Changes to the deduction for un-reimbursed employee expenses

The TCJA at also suspended all miscellaneous itemized deductions that are subject to the 2 percent of adjusted gross income floor. This change affects unreimbursed employee expenses such as uniforms, union dues and the deduction for business-related meals, entertainment and travel.

Thus, the business standard mileage rate cannot be used to claim an itemized deduction for unreimbursed employee travel expenses in taxable years beginning after Dec. 31, 2017, and before Jan. 1, 2026.

Standard mileage rates for 2018

The standard mileage rates for the use of a car, van, pickup or panel truck for 2018 are as follows:

  • 54.5 cents for every mile of business travel driven, a 1 cent increase from 2017.
  • 18 cents per mile driven for medical purposes, a 1 cent increase from 2017.
  • 14 cents per mile driven in service of charitable organizations, which is set by statute and remains unchanged.

 

 

Be Weary of State SALT Deduction Workarounds

With the pass of the Tax Cuts and Jobs Act (TCJA), a new limit has been placed on the deduction for SALT, State And Local Taxes. These limits severely impact residents of states that derive the majority of their revenue through state income taxes and high property taxes.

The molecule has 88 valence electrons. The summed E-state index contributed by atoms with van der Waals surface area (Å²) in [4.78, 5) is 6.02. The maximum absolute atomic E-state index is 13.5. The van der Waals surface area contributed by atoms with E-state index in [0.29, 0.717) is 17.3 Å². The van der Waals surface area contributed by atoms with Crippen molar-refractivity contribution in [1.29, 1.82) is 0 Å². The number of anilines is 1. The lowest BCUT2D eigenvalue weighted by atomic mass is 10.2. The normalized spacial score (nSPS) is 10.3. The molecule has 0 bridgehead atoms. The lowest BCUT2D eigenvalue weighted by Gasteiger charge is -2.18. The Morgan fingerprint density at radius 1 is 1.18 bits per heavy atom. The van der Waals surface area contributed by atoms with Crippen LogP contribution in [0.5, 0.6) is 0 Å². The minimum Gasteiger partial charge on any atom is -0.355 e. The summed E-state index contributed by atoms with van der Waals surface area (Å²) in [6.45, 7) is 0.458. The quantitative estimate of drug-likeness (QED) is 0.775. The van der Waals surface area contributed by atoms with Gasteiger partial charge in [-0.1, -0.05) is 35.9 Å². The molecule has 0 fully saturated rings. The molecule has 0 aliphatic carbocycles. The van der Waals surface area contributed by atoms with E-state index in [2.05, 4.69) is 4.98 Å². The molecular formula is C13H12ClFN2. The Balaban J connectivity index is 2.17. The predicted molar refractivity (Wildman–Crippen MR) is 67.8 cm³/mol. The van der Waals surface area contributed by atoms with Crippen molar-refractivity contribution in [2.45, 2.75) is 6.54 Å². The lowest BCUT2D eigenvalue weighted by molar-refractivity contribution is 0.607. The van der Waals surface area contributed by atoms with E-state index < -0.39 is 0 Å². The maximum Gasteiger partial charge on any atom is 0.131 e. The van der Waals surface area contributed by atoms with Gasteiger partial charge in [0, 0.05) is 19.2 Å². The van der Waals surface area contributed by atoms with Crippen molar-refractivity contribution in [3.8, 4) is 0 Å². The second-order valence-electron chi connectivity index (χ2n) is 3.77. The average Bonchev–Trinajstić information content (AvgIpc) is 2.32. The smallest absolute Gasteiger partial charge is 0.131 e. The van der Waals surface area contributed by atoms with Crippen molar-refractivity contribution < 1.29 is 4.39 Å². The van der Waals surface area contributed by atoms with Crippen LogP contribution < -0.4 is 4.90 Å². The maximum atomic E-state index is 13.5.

Several states have or are in the process of implementing workarounds to the deduction limits. For example, New York established new “charitable gifts trust funds” to which taxpayers can make deductible contributions and claim a tax credit equal to 85% of the donation. Similarly, New Jersey enacted legislation that permits localities to establish charitable funds to which taxpayers can contribute and receive a 90% New Jersey property tax credit. California and Connecticut are among the other states that have been weighing similar options.

It’s important to note that when applying the substance over form doctrine, many of these transactions would not qualify for the charitable deduction the states are hoping. Remember, charitable contributions are only deductible to the extent that no goods or services (benefit) is received in exchange. Transactions that are “quid pro quo” would reduce your charitable deduction, dollar for dollar by the fair market value of any benefit received.

The IRS is planning to issue regulations to address these transactions in the coming months. We advise our clients to wait for these proposed regulations, as our professional opinion is the IRS will not recognize a charitable contribution deduction that is a disguised SALT deduction.